The Following list of rules has been developed by Jim Burneson for consideration of the Rule Drafting Committee For the Regulation Manual and Rulebook governing the actions of H.O.A. management companies in the State Of Colorado. A H. O, A. Owner Advocate editorial has pointed out that recent passage of Colorado 13-1277 falls far short of protecting Colorado Homeowners from predatory H.O.A. lawyers and property managers. The writer agrees.
The H.O. A. Owner Advocates site states:
“Property managers collect and spend over one billion dollars a year in assessments for H.O.A. owners in the state of Colorado. Obtaining homeowner rights in Colorado should not just concerned with establishing property manager competence, but rather, should be equally concerned with providing and assuring an atmosphere that assures honesty, ethics, and protects homeowners from a host of predatory actions and practices by unscrupulous lawyers and property managers.
The new state regulation process has, thus far, been a disappointment in that it allows the property manager advocate organization, the C.A.I. (Community Associations Institute) to set standards for competence and determine qualifications for licensing. Further, it does little to help H.O.A. homeowners preserve the few rights they have in an atmosphere of predatory lawyers and unconstitutional H.O.A. compulsory coerced governing documents. We suggest that all involved in H.O.A. law and rule making review H.O.A. Owner Advocates paper, “Position Paper On H.O.A. Property Manager Licensing” prepared for Colorado D.O.R.A Prior to the drafting Of CO 13-1277.”
H.O.A. homeowners must look to the regulation drafters for protection. Here is this writers list of suggested rules:
1. Many property managers are not trained in accounting and the license exam, if standards set in similar states are a guide, will not to test the knowledge of accounting principles for a prospective property manager. All property managers should be required to use an independent Public Accountant to maintain the books for each H.O.A, managed. Further, each H.O.A. should hire and maintain an independent Certified Public Accountant for audits not affiliated with or chosen by the management company. Theft and manipulation of funds is too common where management companies keep the books and have unlimited access to contracting services for H.O.A.s.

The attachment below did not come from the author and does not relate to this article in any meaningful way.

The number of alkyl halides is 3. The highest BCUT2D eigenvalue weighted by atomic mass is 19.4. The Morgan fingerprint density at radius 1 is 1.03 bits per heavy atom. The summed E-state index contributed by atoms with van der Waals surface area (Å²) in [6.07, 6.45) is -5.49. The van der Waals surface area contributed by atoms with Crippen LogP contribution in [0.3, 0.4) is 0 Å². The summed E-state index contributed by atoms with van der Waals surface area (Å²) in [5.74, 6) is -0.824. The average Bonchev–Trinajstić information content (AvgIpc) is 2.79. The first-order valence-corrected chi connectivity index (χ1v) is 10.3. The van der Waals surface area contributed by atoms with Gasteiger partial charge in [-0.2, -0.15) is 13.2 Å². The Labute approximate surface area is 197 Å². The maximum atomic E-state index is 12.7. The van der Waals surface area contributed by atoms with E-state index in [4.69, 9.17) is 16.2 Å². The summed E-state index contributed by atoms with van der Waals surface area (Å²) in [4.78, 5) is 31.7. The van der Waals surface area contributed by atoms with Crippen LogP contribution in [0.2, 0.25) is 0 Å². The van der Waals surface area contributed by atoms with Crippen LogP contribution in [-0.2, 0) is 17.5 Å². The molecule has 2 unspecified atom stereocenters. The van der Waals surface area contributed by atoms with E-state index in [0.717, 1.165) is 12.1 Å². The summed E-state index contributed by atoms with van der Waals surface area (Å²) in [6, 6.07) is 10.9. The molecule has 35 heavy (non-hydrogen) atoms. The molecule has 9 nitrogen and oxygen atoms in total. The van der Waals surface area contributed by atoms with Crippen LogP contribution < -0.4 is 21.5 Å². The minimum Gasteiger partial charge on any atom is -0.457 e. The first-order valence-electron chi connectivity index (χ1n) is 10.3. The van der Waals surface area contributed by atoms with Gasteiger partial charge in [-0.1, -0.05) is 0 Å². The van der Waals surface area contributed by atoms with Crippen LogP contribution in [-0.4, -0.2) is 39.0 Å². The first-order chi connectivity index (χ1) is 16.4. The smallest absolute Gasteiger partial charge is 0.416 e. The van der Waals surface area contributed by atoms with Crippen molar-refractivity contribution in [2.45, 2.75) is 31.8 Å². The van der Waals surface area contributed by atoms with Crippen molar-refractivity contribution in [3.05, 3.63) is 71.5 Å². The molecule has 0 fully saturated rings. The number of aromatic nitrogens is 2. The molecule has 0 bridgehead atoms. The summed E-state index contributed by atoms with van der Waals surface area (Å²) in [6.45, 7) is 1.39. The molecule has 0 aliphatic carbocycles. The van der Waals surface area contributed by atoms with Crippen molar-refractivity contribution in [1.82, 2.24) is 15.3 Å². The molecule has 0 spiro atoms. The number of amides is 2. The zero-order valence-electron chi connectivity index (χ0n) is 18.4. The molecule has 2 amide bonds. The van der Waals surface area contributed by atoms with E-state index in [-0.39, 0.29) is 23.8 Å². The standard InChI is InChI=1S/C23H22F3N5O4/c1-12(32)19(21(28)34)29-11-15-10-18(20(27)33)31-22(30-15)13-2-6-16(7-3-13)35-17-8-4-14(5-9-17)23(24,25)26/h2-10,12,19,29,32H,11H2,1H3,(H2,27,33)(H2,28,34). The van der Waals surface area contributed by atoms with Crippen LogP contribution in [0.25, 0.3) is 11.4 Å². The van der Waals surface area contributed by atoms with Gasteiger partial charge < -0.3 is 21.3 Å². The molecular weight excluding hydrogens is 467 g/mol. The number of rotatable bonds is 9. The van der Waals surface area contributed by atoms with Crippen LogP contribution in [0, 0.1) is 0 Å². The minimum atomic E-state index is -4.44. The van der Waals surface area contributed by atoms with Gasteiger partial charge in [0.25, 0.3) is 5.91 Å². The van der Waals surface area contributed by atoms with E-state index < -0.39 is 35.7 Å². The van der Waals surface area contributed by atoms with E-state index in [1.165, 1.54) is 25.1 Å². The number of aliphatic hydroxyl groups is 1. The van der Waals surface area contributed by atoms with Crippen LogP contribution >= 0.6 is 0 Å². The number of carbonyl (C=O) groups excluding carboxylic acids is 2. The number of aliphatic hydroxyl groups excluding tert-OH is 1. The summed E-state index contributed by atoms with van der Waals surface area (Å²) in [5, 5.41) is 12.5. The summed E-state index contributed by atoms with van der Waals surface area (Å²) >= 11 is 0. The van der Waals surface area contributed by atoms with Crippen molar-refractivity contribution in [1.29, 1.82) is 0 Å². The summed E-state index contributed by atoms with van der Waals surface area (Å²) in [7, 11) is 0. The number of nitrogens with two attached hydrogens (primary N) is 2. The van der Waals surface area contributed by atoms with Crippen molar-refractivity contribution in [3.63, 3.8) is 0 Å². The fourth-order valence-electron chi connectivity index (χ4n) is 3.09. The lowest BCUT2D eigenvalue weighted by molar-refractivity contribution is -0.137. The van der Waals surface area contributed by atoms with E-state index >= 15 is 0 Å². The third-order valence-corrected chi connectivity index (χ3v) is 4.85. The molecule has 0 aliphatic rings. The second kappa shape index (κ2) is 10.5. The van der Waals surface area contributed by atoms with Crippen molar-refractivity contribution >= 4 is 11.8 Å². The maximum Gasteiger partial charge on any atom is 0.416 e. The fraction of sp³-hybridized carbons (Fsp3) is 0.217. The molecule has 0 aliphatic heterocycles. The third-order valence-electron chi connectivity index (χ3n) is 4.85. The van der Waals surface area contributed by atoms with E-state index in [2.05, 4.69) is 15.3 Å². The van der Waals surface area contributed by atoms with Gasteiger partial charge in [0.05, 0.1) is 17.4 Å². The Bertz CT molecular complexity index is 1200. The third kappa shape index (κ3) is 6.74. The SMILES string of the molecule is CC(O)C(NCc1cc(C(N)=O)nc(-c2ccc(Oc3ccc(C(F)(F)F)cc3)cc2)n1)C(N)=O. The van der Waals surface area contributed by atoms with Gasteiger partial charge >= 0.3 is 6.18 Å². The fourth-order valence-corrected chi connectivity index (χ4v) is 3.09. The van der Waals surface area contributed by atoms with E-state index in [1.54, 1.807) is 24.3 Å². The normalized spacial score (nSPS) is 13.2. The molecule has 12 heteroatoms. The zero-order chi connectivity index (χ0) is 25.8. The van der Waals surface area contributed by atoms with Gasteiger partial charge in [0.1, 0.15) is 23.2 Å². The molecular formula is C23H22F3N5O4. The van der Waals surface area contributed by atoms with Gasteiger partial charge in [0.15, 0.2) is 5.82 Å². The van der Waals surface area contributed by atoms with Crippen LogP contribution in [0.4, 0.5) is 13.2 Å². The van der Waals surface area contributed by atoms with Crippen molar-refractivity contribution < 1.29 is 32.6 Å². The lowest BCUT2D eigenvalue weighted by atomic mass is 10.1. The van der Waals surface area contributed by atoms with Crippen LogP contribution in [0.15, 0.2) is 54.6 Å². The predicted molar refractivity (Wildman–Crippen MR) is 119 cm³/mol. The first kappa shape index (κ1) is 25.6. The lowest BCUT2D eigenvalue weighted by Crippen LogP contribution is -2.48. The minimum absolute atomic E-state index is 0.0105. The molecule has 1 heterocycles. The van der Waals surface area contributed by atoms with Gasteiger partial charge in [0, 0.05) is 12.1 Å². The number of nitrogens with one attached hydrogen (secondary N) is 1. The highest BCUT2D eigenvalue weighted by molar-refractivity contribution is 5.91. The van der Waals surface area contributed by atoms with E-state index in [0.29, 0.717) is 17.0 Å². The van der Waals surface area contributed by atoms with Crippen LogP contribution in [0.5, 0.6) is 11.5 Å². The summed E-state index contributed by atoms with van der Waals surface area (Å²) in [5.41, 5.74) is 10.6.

2. All checks issued by the board of directors must designate who is to receive the payment, the amount of payment, and the purpose for the expenditure along with the check number. This information must be approved by the board of directors and included in the board packet and or the minutes of each monthly board meeting. The bank statements and current obligations should be discussed and included in the board packet as well.This information should bemade available free of charge to any homeowner that requests it in the same format provided the Board.
3. Ideally, a lawyer should be appointed by the board of directors to represent the association on retainer basis or governed by a standard fee schedule that pre-prices standard services required by H.O.A. organizations. Lawyer legal fees charged a homeowner must be approved by the board at a monthly board meeting. A lawyer should never charge legal fees directly to a homeowner and they should not be added to an individual’s owner assessment. Legal fees must be accounted for separate from the H.O.A. owners’ assessment account in actions against individual Homeowners. Lawyer’s fees must be for a stated amount and for a stated reason and approved by the board of directors.